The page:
Audrey Couture

Douglas Mental Health University Institute, Montréal, Quebec, Canada

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Publications (5)5.96 Total impact

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    ABSTRACT: The objective of this study was to explore the meaning of recovery from the perspectives of consumers receiving mental health services in Canada. Sixty semi-structured interviews were conducted with 54 mental health consumers in Montreal, Québec City and Waterloo-Guelph, Ontario. Two contrasting meanings of recovery emerged. The first definition strongly attached recovery to illness while the second definition linked recovery to self-determination and taking responsibility for life. The prominence of biomedical definitions of recovery suggests the need to find common ground between these two perspectives, if conceptualizations of recovery are to include the views of consumers who routinely experience the mental health system.
    Psychiatric Rehabilitation Journal 02/2009; 32(3):199-207. DOI:10.2975/32.3.2009.199.207 · 1.16 Impact Factor
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    ABSTRACT: This study evaluated the housing preferences of a representative sample of consumers with serious mental illness living in seven types of housing in Montreal, Quebec, and compared these with their case managers' housing preferences for them. An inventory of all housing for this population was developed in consultation with administrators of three psychiatric hospitals and the regional health board. The inventory included seven categories: housing in a hospital setting, hostels, group homes, foster homes, supervised apartments, social housing (low-income housing or cooperative), and private rooming homes. A stratified random sample of 48 consumers was selected in each category. In all, 315 consumers and their case managers completed the Consumer Housing Preference Survey. Most consumers preferred living in housing that offered them more autonomy than the housing in which they were currently living. Case managers preferred housing that offered some structure, such as supervised apartments. Forty-four percent of consumers preferred to live in their own apartment. More than a third of consumers preferred to live in their current housing. When evaluating housing preferences, it is important to elicit the viewpoints of mental health consumers as well as their case managers. Special attention should be given to the type of housing where consumers currently live. A variety of housing, not just autonomous housing, is needed to meet the specific housing preferences of individuals with serious mental illness.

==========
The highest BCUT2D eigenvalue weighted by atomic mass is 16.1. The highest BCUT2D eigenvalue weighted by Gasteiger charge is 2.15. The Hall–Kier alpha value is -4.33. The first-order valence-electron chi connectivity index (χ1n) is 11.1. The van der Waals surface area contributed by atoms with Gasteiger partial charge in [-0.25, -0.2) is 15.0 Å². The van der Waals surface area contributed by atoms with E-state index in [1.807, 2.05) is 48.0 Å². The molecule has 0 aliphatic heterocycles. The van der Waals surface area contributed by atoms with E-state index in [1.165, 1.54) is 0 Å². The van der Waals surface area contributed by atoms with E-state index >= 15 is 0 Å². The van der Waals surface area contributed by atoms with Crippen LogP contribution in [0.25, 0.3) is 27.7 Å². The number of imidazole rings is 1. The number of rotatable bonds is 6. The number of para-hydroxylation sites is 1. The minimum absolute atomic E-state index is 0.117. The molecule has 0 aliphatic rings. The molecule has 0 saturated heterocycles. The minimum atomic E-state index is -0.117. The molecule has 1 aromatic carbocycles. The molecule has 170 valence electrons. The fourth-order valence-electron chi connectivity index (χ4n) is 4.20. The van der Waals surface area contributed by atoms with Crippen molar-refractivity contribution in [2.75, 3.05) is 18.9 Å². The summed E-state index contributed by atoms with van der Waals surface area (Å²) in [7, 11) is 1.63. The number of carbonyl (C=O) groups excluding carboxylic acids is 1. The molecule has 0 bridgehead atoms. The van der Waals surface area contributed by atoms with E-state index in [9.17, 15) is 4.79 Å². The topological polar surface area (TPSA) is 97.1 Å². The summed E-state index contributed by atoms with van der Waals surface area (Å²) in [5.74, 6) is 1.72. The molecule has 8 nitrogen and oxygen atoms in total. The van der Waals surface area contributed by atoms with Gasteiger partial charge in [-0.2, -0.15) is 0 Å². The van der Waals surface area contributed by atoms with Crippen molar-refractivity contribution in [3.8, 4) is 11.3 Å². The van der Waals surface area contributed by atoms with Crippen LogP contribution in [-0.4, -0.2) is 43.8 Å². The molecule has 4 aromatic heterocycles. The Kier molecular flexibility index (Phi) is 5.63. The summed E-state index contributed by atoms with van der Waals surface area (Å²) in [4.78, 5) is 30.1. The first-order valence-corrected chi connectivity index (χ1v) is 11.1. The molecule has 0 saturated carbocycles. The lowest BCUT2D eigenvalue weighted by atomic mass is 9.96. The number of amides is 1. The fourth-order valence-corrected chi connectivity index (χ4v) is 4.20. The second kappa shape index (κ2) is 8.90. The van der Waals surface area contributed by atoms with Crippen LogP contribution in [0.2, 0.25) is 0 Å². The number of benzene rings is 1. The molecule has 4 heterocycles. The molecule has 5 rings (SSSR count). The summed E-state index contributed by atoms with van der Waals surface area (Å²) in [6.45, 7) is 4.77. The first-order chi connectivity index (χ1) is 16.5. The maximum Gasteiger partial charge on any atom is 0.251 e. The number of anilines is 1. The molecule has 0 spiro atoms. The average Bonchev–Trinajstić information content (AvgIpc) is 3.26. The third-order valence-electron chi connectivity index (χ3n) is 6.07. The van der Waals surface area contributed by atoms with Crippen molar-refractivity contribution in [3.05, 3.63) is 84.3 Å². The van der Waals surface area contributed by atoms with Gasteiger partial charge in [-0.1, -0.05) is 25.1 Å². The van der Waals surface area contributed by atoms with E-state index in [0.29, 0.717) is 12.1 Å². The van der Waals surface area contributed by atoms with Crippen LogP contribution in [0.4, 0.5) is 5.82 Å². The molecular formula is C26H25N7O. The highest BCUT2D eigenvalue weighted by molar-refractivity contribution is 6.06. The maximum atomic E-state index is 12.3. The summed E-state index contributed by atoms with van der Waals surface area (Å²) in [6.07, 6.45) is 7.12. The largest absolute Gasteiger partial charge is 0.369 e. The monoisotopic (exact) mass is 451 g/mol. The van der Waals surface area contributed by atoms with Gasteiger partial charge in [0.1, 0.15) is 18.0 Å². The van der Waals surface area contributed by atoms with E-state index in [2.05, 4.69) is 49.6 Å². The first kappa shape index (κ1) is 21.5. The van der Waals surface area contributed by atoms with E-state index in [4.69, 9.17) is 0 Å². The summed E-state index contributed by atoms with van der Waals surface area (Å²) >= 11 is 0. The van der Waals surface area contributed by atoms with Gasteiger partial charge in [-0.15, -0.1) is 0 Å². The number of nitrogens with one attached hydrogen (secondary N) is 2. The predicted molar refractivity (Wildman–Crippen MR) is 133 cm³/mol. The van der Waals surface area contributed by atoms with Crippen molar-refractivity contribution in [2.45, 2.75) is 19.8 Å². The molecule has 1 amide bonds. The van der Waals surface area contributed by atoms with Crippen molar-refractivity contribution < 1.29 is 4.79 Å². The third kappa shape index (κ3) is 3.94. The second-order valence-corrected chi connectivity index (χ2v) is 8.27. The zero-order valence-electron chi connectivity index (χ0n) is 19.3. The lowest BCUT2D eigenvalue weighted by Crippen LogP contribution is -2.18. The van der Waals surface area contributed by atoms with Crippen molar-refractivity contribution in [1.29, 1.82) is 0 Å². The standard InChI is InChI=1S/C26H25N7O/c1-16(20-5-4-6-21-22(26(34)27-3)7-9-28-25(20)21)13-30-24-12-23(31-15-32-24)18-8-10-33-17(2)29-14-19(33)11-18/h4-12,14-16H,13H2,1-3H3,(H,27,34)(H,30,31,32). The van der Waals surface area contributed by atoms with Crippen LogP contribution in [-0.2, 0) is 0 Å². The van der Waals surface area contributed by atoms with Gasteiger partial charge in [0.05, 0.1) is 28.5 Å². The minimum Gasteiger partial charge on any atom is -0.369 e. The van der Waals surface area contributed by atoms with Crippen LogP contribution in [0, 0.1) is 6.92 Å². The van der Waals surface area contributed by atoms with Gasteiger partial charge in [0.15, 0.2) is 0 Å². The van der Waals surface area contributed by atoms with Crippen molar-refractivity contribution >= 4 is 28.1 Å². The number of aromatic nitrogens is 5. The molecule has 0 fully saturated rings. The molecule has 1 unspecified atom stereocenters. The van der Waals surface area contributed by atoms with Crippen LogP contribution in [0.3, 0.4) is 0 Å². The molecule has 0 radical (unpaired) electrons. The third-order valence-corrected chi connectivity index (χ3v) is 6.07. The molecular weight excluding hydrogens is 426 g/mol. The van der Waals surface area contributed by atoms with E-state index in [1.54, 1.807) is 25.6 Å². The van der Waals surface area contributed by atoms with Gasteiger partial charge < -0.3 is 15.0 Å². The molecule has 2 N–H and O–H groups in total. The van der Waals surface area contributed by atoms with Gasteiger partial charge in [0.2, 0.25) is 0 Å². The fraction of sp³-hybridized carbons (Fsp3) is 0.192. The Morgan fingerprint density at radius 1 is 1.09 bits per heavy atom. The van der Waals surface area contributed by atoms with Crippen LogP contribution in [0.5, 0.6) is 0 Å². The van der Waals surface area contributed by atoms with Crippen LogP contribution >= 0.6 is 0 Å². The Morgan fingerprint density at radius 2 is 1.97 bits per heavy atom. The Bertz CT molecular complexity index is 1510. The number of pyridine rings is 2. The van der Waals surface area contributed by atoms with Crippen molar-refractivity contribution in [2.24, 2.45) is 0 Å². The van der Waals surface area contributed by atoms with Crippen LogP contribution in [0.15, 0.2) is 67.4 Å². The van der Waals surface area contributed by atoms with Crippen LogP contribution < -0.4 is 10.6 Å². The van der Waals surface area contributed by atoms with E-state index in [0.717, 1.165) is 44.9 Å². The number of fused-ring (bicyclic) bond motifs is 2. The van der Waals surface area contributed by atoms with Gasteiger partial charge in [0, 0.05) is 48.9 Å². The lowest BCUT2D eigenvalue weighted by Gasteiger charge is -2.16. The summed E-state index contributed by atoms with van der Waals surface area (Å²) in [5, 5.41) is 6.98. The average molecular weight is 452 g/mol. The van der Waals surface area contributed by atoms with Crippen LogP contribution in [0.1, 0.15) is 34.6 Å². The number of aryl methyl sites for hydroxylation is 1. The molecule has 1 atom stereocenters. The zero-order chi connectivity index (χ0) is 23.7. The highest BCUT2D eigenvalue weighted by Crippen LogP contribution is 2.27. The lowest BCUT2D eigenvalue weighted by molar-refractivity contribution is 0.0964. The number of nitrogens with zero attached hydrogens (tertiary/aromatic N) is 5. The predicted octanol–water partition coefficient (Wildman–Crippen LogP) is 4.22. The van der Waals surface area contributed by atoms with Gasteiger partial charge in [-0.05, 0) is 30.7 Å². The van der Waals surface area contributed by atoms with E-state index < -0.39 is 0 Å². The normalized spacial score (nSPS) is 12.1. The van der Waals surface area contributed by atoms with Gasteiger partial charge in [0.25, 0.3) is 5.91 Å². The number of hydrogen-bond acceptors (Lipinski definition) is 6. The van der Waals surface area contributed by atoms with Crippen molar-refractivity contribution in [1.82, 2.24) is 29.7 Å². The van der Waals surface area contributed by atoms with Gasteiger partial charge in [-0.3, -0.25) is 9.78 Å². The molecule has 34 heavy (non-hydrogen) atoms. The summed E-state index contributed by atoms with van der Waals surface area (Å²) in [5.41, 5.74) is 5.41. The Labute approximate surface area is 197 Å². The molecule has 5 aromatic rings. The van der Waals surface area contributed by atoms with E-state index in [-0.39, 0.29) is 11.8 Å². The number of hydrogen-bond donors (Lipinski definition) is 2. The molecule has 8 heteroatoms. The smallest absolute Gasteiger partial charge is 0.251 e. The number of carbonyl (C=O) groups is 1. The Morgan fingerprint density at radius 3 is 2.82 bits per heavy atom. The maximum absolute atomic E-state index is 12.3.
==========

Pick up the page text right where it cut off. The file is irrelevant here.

Psychiatric services (Washington, D.C.) 10/2008; 59(9):1011-7. DOI:10.1176/ · 2.81 Impact Factor
  • Source
    Myra Piat, Judith Sabetti, Audrey Couture
    Psychiatric Services 05/2008; 59(4):446-7. DOI:10.1176/ · 1.99 Impact Factor
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    ABSTRACT: This article presents the results of an exploratory study on housing preferences of 315 people with serious mental illness living in seven types of housing in Montreal. The overall portrait that emerged from the study revealed that 22,0 % of the participants prefer to live in their own apartment, 16,0 % in HLM or OSBL, 14,1 % in a supervised apartment, and 11,5 % in a foster home. In addition, 31,7 % prefer the type of housing they were living in at the time of the study. The authors conclude that a variety of housing resources are necessary to meet the diverse needs of consumers.
    Sante mentale au Quebec 02/2008; 33(2):247-69.
  • Sante mentale au Quebec 01/2008; 33(2):247. DOI:10.7202/019677ar